Well, here's one little point of light. Today, Daniel at Casual Kitchen posted a link to this article by Leo Babuta at zenhabits.net that made me feel orders of magnitude better about my choice.

It just goes to show how easy it is for someone to write something in a science-y way that completely obscures the true agenda behind it. And how impossible it is for us to tell the difference.

Basically, I think we're screwed, but we still have to eat, so our house rule is "If it wouldn't have been recognized as food a hundred years ago, don't eat it." No, my Midwestern ancestors would not have known WTF soymilk was, but people in Japan have been making things out of it for centuries. Close enough.

BTW, as a former half-and-half addict, I've discovered that a 50/50 mix of vanilla soymilk and plain almond milk is an awesome coffee creamer. I haven't looked, but I bet if you read the label of non-dairy creamers, it's not too different. Except the ingredient list on the powdered stuff is about ten times longer.




OK, I finally figured out how to break my Diet Coke habit. Say hello to my not-so-little friend:

For the last week or so I've been filling this bad boy, all 64 oz of him, up to the brim at the 7-Eleven... until today. Today I quit. Yeah, just like that.

The habit started when my husband was diagnosed with malignant (metastatic) melanoma, just about 11 months ago. The ritual carried me through the three months of his decline, his death, and the utter WTF-osity of the eight months that followed. And now it's officially over.

Here's the scoop: A couple of days ago I started feeling queasy, and it never quite went away. Last night I got this really weird metallic taste in my mouth, and no, it's not my braces. Somehow I just knew it was from the DC.

I was distressed. I didn't WANT to stop my habit. I'm not ready! But apparently my body is. I went to bed queasy and woke up queasy with that weird taste, like I was sucking on a metal washer. This morning even the thought of DC made me swallow real hard. Twice.

On my way into work I stopped at the drive-thru. Medium unsweetened tea, please. Could I live with that? I took a sip, and apparently I can.

I'm a little disappointed that it's not June 20th, approx. the anniversary of the diagnosis that started it all, but I'll just have to get over that.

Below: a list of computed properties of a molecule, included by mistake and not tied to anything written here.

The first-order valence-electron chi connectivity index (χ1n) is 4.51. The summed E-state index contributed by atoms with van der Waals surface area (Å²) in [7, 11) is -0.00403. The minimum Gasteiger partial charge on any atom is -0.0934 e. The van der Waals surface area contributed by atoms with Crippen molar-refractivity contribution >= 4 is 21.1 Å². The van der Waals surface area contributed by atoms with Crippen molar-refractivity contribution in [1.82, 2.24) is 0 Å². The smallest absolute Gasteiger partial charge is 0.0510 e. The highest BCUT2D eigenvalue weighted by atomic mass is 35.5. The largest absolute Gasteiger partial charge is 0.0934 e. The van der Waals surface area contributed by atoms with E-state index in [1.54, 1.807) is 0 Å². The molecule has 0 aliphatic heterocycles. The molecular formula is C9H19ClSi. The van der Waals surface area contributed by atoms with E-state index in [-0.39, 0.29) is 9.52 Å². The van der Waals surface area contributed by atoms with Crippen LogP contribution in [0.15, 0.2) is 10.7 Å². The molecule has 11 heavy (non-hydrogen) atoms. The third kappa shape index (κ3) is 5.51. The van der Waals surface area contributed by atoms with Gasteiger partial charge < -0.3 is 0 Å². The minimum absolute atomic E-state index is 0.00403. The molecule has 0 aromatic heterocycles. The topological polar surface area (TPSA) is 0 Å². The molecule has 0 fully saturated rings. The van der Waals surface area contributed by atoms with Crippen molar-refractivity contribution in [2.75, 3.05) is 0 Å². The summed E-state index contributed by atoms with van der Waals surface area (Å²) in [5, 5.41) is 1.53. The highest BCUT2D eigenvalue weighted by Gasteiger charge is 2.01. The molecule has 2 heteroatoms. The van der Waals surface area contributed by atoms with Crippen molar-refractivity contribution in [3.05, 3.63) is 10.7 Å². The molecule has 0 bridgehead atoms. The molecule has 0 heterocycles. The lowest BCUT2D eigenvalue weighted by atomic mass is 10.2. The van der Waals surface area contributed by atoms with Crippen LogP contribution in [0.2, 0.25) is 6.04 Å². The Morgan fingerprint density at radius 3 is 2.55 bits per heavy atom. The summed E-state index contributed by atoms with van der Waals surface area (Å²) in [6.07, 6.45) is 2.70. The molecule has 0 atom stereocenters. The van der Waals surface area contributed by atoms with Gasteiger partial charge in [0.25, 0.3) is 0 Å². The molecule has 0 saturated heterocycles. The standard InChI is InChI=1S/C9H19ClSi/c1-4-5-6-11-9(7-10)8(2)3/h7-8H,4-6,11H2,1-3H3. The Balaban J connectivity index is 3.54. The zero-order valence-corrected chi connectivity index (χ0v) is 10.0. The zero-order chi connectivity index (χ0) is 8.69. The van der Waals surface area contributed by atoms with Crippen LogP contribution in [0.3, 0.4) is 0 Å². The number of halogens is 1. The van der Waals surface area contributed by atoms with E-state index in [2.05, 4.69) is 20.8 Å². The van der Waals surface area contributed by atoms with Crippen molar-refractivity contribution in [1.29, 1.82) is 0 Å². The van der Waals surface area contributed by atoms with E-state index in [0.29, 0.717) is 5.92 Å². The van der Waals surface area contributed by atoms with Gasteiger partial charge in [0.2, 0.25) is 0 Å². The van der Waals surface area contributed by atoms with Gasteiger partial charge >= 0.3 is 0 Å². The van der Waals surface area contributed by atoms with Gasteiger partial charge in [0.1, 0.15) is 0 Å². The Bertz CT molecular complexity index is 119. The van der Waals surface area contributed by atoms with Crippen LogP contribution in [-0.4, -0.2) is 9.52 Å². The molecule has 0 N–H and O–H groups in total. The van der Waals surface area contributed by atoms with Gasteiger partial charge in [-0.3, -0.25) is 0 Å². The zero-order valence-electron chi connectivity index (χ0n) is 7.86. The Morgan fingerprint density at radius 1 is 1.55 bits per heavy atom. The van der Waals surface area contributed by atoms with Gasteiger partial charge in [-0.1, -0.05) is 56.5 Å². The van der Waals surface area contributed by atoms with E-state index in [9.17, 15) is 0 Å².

Still got nothing against DC and I will enjoy it again, on occasion. But the required daily ritual dosing of myself with whatever-the-hell-that-shit-is-made-of is so over.

The body has spoken.


Doing The Math

So, yeah, I've been using the Costco weight loss shakes to wean myself off fast food lunches. It's been working pretty well, but I've been nagged by the sense that I've been drinking nothing more than YooHoo with a fancy label.

Today I finally crunched the numbers. Guess what? Turns out that about 1.7 of the 6.5 oz YooHoo drink boxes (plus 2T of protein powder) come pretty damned close to the values on the nutrition label of the Costco canned shake. It's short on fiber -- YooHoo has none -- but the shake only has 4 grams, just over 1/8th ounce, anyway. To be fair, I didn't compare vitamins, etc., but that's why we have multi-vitamins. What shocked me most was that the sugar grams were almost exactly the same.


Well, now I can't un-know that data, so it looks like the shakes are out. Reminds me of the day I discovered that Jiff peanut butter contained hydrogenated vegetable oil, aka Crisco. I swear, from that point on, I could feel it in there and haven't been able to buy it since.

So what else can I use for mindless lunches? And, while we're on the subject, how does my default smoothie recipe stack up?

Well, not surprisingly, my smoothie recipe plus some protein powder kicks the can to the curb. Also, it's a larger serving and has WAY more fiber. And, oh yeah, there's that 'whole food' thing, meaning it's actually made from real food.

But making a smoothie takes time. Also, the banana-heavy smoothie tends to oxidize and ends up looking uncomfortably like sewer sludge by lunchtime. OK at home, not so much on the road (or at the desk.) Is there anything else?